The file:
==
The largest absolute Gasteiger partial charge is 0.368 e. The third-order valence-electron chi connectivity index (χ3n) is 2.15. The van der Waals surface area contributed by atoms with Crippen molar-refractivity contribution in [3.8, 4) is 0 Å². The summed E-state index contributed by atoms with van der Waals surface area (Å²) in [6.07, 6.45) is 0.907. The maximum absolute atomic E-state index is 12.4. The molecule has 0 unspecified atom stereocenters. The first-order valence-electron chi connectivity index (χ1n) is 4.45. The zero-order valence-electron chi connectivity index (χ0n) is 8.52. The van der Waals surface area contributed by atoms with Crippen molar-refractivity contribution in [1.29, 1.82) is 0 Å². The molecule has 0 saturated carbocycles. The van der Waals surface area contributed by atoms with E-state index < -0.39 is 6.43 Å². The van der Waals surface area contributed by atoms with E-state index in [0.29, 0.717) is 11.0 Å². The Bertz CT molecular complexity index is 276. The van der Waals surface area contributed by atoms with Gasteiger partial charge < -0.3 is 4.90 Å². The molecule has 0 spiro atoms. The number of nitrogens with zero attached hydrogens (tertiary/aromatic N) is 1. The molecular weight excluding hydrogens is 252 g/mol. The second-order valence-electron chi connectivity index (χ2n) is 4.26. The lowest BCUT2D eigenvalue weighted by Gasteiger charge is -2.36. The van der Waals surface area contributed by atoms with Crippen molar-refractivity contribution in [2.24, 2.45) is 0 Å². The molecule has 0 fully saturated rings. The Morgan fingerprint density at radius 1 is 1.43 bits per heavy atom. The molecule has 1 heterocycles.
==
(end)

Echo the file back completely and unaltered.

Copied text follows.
The largest absolute Gasteiger partial charge is 0.368 e. The third-order valence-electron chi connectivity index (χ3n) is 2.15. The van der Waals surface area contributed by atoms with Crippen molar-refractivity contribution in [3.8, 4) is 0 Å². The summed E-state index contributed by atoms with van der Waals surface area (Å²) in [6.07, 6.45) is 0.907. The maximum absolute atomic E-state index is 12.4. The molecule has 0 unspecified atom stereocenters. The first-order valence-electron chi connectivity index (χ1n) is 4.45. The zero-order valence-electron chi connectivity index (χ0n) is 8.52. The van der Waals surface area contributed by atoms with Crippen molar-refractivity contribution in [1.29, 1.82) is 0 Å². The molecule has 0 saturated carbocycles. The van der Waals surface area contributed by atoms with E-state index < -0.39 is 6.43 Å². The van der Waals surface area contributed by atoms with E-state index in [0.29, 0.717) is 11.0 Å². The Bertz CT molecular complexity index is 276. The van der Waals surface area contributed by atoms with Gasteiger partial charge < -0.3 is 4.90 Å². The molecule has 0 spiro atoms. The number of nitrogens with zero attached hydrogens (tertiary/aromatic N) is 1. The molecular weight excluding hydrogens is 252 g/mol. The second-order valence-electron chi connectivity index (χ2n) is 4.26. The lowest BCUT2D eigenvalue weighted by Gasteiger charge is -2.36. The van der Waals surface area contributed by atoms with Crippen molar-refractivity contribution in [2.24, 2.45) is 0 Å². The molecule has 0 fully saturated rings. The Morgan fingerprint density at radius 1 is 1.43 bits per heavy atom. The molecule has 1 heterocycles.